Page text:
Let us know what you think about the sanctions at our blog, First Impressions.
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  1. So that none are misinformed by my posting wihtout a non de plume here, please allow me to state that I am NOT an Indiana licensed attorney, although I am an Indiana resident approved to practice law and represent clients in Indiana's fed court of Nth Dist and before the 7th circuit. I remain licensed in KS, since 1996, no discipline. This must be clarified since the IN court records will reveal that I did sit for and pass the Indiana bar last February. Yet be not confused by the fact that I was so allowed to be tested .... I am not, to be clear in the service of my duty to be absolutely candid about this, I AM NOT a member of the Indiana bar, and might never be so licensed given my unrepented from errors of thought documented in this opinion, at fn2, which likely supports Mr Smith's initial post in this thread: http://caselaw.findlaw.com/us-7th-circuit/1592921.html

  2. When I served the State of Kansas as Deputy AG over Consumer Protection & Antitrust for four years, supervising 20 special agents and assistant attorneys general (back before the IBLE denied me the right to practice law in Indiana for not having the right stuff and pretty much crushed my legal career) we had a saying around the office: Resist the lure of the ring!!! It was a take off on Tolkiem, the idea that absolute power (I signed investigative subpoenas as a judge would in many other contexts, no need to show probable cause)could corrupt absolutely. We feared that we would overreach constitutional limits if not reminded, over and over, to be mindful to not do so. Our approach in so challenging one another was Madisonian, as the following quotes from the Father of our Constitution reveal: The essence of Government is power; and power, lodged as it must be in human hands, will ever be liable to abuse. We are right to take alarm at the first experiment upon our liberties. I believe there are more instances of the abridgement of freedom of the people by gradual and silent encroachments by those in power than by violent and sudden usurpations. Liberty may be endangered by the abuse of liberty, but also by the abuse of power. All men having power ought to be mistrusted. -- James Madison, Federalist Papers and other sources: http://www.constitution.org/jm/jm_quotes.htm RESIST THE LURE OF THE RING ALL YE WITH POLITICAL OR JUDICIAL POWER!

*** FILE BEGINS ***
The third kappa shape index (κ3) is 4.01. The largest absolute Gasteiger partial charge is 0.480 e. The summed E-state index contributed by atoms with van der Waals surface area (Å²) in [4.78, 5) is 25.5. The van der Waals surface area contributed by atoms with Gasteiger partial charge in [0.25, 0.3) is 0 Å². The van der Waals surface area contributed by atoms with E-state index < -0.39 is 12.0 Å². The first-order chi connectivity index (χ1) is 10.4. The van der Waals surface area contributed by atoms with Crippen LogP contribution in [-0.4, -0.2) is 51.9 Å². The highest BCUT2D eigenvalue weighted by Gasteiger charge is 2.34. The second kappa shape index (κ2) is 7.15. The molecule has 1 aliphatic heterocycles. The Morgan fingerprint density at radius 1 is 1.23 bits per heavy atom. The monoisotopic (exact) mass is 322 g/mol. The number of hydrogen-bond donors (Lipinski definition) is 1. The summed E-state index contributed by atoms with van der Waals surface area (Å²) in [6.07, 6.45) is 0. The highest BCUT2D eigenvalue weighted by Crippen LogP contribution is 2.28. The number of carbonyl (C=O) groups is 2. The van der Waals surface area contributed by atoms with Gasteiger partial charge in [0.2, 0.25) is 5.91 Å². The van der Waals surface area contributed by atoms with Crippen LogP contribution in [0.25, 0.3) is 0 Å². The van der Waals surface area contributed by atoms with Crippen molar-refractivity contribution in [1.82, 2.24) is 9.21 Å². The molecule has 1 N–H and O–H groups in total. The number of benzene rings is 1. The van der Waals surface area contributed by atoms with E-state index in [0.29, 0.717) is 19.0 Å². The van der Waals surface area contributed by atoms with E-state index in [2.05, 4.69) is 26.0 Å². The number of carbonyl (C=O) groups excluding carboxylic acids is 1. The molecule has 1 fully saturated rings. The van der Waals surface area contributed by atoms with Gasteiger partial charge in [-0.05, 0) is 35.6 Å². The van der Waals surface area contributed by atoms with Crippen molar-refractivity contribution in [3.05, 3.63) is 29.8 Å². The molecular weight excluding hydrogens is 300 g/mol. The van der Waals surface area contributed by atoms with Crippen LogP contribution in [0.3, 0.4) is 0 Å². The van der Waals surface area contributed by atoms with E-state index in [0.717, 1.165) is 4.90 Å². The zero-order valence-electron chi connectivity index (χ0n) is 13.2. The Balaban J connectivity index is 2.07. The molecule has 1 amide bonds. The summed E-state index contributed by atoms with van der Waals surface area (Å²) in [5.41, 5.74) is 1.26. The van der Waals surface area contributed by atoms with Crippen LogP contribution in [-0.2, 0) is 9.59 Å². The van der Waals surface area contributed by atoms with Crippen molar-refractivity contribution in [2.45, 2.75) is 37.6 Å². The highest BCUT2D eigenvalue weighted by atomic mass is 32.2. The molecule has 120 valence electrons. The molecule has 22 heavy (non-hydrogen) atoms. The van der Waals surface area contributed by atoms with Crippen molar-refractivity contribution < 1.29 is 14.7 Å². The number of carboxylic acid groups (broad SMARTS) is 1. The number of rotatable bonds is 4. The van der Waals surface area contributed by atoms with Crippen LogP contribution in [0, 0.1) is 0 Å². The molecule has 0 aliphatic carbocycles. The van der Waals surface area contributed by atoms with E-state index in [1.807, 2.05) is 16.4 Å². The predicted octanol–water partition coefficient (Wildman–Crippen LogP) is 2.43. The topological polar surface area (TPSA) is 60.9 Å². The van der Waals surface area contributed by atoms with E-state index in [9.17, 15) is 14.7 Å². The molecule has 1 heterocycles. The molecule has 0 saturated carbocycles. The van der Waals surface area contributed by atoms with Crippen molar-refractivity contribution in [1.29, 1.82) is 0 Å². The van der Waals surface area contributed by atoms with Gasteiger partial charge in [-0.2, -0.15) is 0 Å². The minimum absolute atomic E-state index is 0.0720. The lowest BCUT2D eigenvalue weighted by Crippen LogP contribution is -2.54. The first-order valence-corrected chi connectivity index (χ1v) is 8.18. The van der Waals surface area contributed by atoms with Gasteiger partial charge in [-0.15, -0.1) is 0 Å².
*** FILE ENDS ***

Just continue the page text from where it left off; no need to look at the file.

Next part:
3. My dear Mr Smith, I respect your opinions and much enjoy your posts here. We do differ on our view of the benefits and viability of the American Experiment in Ordered Liberty. While I do agree that it could be better, and that your points in criticism are well taken, Utopia does indeed mean nowhere. I think Madison, Jefferson, Adams and company got it about as good as it gets in a fallen post-Enlightenment social order. That said, a constitution only protects the citizens if it is followed. We currently have a bevy of public officials and judicial agents who believe that their subjectivism, their personal ideology, their elitist fears and concerns and cause celebs trump the constitutions of our forefathers. This is most troubling. More to follow in the next post on that subject.

  4. Yep I am not Bryan Brown. Bryan you appear to be a bigger believer in the Constitution than I am. Were I still a big believer then I might be using my real name like you. Personally, I am no longer a fan of secularism. I favor the confessional state. In religious mattes, it seems to me that social diversity is chaos and conflict, while uniformity is order and peace.... secularism has been imposed by America on other nations now by force and that has not exactly worked out very well.... I think the American historical experiment with disestablishmentarianism is withering on the vine before our eyes..... Since I do not know if that is OK for an officially licensed lawyer to say, I keep the nom de plume.

  5. I am compelled to announce that I am not posting under any Smith monikers here. That said, the post below does have a certain ring to it that sounds familiar to me: http://www.catholicnewworld.com/cnwonline/2014/0907/cardinal.aspx